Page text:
Bleszinski: Microsoft Changed DRM Due to Sony, Not Fans

During E3 2013, I got a chance to meet with Microsoft one-on-one and check out the Xbox One in action behind closed doors. It was basically a rehash of what we already know, with Xbox One Engineering Manager Jeff Henshaw and Producer Mike Mahar leading me through the 40,000 asteroids floating around in the cold void above our heads. This was all powered by the local console and Microsoft's cloud.

Eventually I had to ask what the deal was with the console's need to stay connected, and why the policy over used games is/was so damn muddy. I was already whipped by the sticker shock the company pounded us with during the Xbox Media Briefing that Monday. The technology is great yes, but given its price and the fact I can't play used games (which is required when you have a litter of kids) without a fuss, I found my enthusiasm over Xbox One somewhat lacking.

Microsoft really didn't comment on my questions, only saying that, at the time, Xbox One merely "pinged" the company's servers every 24 hours. That instantly told me the console merely checked in for the latest console news, to see if any game updates are available and whatnot. Hell, it seemingly needed to check in just to keep its asteroid demo up-to-date.

But after Microsoft pulled the plug on its DRM scheme on Wednesday, I felt a little better knowing that I personally voiced my concerns to Microsoft in the name of fans worldwide. But former Epic Games designer Cliff Bleszinski, who was knee deep in Xbox and PlayStation console development for years before he ventured out on his own last year, believes fans had nothing to do with Microsoft's turnabout in policy.

"Sony forced Microsoft's hand, not the internet whining," he said via Twitter. "You're going to see digital versions of your favorite games with added 'features' and content to lure you to digital over disc based."

Later he expanded his opinion via his Clifford Unchained blog on Tumblr. "Microsoft tried to and ultimately couldn’t have it both ways," he added. "You can’t still have discs and then expect everyone to embrace digital. And, fundamentally, if you take something away that a consumer has been used to without some seriously smooth handling they’re naturally going to get upset."

He goes on to talk about how used games is affecting the industry even though he himself sold and bought used games before he became highly successful at Epic Games. He also links to this video which points out that used PC games are hard to find, if at all. As it stands now, most PC titles are tied to Steam, Origin or some other digital distribution platform.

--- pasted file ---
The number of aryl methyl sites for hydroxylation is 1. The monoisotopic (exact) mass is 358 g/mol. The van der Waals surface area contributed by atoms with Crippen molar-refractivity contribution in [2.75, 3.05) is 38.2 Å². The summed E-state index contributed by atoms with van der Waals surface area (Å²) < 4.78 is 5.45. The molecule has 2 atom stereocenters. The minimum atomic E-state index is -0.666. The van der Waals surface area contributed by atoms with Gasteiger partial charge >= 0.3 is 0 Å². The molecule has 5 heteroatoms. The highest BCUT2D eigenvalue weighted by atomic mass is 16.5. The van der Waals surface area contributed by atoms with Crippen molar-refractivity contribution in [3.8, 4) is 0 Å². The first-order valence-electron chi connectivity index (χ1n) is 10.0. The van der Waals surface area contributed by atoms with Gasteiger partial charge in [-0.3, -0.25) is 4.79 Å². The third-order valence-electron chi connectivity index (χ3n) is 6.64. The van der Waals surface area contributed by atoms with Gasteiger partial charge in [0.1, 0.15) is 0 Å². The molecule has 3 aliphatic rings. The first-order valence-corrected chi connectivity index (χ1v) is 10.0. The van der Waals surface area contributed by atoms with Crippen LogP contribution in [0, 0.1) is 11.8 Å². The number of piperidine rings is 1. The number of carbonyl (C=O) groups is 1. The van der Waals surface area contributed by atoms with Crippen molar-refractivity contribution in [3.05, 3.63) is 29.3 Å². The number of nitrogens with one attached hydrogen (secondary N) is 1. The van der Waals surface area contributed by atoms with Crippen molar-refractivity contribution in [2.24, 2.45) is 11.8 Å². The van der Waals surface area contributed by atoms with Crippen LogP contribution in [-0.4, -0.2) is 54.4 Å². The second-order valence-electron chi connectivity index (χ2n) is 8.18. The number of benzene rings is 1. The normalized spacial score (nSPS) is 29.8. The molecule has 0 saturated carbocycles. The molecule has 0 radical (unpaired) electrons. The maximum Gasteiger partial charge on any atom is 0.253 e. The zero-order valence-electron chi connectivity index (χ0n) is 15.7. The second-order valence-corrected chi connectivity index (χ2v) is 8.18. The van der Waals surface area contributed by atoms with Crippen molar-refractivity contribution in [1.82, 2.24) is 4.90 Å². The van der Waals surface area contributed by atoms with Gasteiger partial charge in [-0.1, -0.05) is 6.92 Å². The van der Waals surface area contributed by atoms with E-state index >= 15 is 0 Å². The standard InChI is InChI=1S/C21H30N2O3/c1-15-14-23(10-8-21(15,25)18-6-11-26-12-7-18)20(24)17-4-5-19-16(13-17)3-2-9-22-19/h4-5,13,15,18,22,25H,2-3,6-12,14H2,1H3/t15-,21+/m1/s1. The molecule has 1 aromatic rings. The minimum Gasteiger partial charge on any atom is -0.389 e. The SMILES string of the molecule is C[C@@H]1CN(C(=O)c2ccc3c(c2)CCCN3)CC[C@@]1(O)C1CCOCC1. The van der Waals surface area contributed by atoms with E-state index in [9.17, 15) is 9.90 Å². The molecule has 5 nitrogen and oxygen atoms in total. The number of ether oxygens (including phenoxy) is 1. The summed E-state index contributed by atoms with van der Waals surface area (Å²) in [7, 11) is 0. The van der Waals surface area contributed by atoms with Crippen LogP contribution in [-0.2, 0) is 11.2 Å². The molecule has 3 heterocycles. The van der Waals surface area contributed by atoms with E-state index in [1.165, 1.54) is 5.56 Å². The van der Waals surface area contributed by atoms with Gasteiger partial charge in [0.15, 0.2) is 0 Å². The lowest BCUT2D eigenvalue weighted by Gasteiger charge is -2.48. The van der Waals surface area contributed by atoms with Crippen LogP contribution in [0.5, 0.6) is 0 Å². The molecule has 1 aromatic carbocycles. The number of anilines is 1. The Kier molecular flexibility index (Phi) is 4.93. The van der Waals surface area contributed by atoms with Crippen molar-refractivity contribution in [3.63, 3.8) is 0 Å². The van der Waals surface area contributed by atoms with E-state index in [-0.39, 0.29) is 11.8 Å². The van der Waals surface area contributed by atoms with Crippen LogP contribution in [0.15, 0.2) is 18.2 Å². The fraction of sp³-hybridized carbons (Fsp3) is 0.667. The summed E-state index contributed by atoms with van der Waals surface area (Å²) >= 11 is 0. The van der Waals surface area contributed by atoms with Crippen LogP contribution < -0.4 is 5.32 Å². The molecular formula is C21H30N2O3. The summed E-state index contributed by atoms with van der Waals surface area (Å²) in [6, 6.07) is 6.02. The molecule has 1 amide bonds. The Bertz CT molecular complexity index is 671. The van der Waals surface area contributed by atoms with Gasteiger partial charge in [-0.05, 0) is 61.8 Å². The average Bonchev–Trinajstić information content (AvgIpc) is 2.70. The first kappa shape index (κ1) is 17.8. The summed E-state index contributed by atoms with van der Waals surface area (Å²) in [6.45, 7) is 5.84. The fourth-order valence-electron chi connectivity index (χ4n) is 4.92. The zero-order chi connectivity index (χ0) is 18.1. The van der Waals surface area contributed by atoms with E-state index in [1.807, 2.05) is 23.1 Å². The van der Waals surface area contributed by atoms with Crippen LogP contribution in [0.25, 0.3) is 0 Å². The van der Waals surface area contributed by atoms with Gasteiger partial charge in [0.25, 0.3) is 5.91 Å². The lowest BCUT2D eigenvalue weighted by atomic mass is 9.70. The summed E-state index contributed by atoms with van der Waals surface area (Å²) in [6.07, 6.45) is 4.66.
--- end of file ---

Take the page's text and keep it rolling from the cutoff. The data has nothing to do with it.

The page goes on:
Microsoft tried to do the same with Xbox One, but the combination of Sony's seemingly lack of DRM plans for PlayStation 4 and customer feedback nuked those plans. Honestly the only real fear was the inability to play games without an internet connection, and what the third-party publishers planned to do with the new DRM scheme. Microsoft's policy regarding its first-party titles wasn't all that horrible.

"I’ll admit, the once every 24 hour check was pretty silly," he said. "Customers can smell from a mile away when you’re treating them like children, peeking your head into their bedroom on a regular basis in an attempt to catch them doing something. Here’s the thing about Steam. It doesn’t FORCE you to be online. The ecosystem of Steam is so brilliant, from the community, to the summer sales, to the indie games, that you WANT to get online."

Agreed. Read his full blog here.

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  • brucek2
    Seems like splitting hairs to me. Microsoft realized that fan preference for the Sony approach was going to hurt their product sales, and reacted accordingly. If Sony had offered some other random feature that fans didn't have a preference for, then MS would not have felt that pressure.

    Going a step further, let's say there was no Sony at all. I believe it was only a matter of time before some bug or extended network outage would have resulted in millions of effectively bricked XB1s, even if only temporarily. The resulting outcry and/or class action lawsuits would have undone the policy then.
  • RazorBurn
    Both Sony and the Fans have nothing on this..

    Its the consumers.. Microsoft thinks that very little interested in buying their console as the pre-order comparison shows ultimately change their opinion on DRM..
  • sbudbud
    If you want to lure customers towards digital downloads make it worth their wild. Make digital copies 49.99 instead of 59.99, bundle 6+ moth old games together for savings like 2 titles for 69.99 while bundling year+ old games for even way cheaper like 5 for 49.99 . Have 24 hour sales where people get 20-50% off digital games and throw in a free Xbox live game too. Give a free month of live for every 2 or 3 games people buy online (games released withing the last 3 months). So many ways to lure people to drop disc based sales and go towards digital download rather than having more restrictive disc based policies... Come on Microsoft you pay people to think of things like this....